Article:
White House Press Secretary Sean Spicer returned to the lectern Monday to deliver a defense of Donald Trump Jr.'s meeting in June 2016 with a Kremlin-linked Russian lawyer. Spicer insisted at the press briefing that "there was nothing as far as we know that would lead anyone to believe" that Trump Jr.'s meeting was not focused on Russian adoption policies.
Except, of course, Trump Jr.'s own emails: Last week, Trump Jr. published his emails with publicist Rob Goldstone setting up the meeting, in which Goldstone explicitly said the lawyer claimed to have compromising information on Hillary Clinton that would help his father's chances in the presidential election.
One of WikiLeaks founder Julian Assange's more memorable lines in his interview with Fox News host Sean Hannity is that "a 14-year-old" could have hacked the gmail account of Hillary Clinton campaign chairman John Podesta — it was the phrase Donald Trump used when he cited the Assange interview Wednesday morning to cast doubt on the U.S. intelligence community's consensus that Russia hacked Podesta's emails. Trump fans in the conservative media have latched on to Assange's evidence to back up the claim: "We published several Podesta emails which shows Podesta responding to a phishing email. Now, how did they respond? Podesta gave out that his password was the word 'password.'" It's a good anecdote — Trump boosters ran with it:
John Podesta's password was "password." So it was either a very sophisticated state-sponsored hack by the Russians OR the morning bagel boy.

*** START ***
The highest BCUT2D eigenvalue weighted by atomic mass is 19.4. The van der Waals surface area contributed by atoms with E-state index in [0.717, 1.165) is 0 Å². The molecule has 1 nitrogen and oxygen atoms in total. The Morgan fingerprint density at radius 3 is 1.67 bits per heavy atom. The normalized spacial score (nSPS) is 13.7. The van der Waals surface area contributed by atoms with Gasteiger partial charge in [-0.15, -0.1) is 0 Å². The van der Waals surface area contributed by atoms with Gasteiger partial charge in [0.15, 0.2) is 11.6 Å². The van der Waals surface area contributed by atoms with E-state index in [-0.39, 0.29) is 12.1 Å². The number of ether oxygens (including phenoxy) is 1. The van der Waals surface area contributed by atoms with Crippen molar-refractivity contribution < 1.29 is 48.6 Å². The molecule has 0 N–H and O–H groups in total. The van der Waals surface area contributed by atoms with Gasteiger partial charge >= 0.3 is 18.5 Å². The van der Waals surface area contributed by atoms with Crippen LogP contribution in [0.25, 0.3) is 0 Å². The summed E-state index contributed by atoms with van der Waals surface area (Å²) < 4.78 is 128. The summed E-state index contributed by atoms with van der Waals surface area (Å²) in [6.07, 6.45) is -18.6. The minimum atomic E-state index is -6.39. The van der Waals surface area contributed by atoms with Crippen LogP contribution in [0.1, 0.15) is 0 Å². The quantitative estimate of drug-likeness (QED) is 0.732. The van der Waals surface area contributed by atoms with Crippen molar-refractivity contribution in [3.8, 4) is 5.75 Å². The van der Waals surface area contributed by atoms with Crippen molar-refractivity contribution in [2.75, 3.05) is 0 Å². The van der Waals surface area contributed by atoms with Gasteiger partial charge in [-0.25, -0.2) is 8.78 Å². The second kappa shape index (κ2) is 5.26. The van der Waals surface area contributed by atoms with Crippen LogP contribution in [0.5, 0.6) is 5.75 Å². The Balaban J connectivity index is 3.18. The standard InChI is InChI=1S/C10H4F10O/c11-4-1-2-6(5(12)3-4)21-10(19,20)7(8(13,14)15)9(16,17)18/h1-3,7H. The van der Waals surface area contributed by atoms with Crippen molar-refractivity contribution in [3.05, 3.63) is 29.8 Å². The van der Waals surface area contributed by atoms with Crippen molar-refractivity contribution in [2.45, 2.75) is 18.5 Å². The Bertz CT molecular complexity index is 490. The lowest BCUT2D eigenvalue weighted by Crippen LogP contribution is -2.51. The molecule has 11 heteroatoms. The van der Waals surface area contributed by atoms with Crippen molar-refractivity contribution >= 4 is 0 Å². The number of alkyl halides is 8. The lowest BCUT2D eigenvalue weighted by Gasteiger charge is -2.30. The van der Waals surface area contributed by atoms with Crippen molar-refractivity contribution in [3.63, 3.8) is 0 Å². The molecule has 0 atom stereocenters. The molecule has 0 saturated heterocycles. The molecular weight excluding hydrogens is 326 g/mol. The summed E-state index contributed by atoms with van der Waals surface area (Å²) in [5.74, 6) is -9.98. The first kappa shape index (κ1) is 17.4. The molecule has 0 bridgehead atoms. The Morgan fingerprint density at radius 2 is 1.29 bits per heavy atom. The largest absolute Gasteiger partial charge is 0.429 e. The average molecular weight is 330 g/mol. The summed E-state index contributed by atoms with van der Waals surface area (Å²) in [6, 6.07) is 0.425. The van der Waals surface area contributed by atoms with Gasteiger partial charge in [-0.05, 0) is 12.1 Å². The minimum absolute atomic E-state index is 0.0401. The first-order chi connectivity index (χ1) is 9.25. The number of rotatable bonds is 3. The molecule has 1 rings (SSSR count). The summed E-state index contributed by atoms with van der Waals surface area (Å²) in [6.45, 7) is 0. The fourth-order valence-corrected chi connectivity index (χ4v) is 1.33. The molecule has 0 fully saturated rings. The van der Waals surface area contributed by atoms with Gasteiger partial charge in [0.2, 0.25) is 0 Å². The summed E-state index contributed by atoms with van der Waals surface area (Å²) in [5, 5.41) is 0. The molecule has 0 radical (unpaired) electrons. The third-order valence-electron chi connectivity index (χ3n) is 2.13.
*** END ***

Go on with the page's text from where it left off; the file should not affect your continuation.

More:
— Ann Coulter (@AnnCoulter) January 5, 2017
But Podesta's password was not "password," according to the emails published by WikiLeaks. One stolen 2015 email from Podesta's assistant did list "p@ssw0rd" as the login for his Windows 8 computer, but the only password tied to his gmail account was a more-respectable combination of the word "runner" and four digits. The actual way hackers broke into Podesta's email account is bad enough — an unfortunate typo by Clinton's tech adviser and Podesta's decision to use the corrupt link in the phishing email instead of the legitimate one sent by Clinton tech support. There's no need to make stuff up. Or as Sen. Lindsey Graham puts it:
I don't believe any American should give a whole lot of credibility to anything Julian Assange says. No American should be duped by him.
— Lindsey Graham (@LindseyGrahamSC) January 4, 2017
Assange's steady release of Podesta's emails in the campaign's final months kept "Clinton" and "email" in the news, and while there were no bombshells, the emails did lead to a gunman shooting up a D.C. pizza restaurant. WikiLeaks did not publish any emails from Trump's campaign or the Republican Party. Peter Weber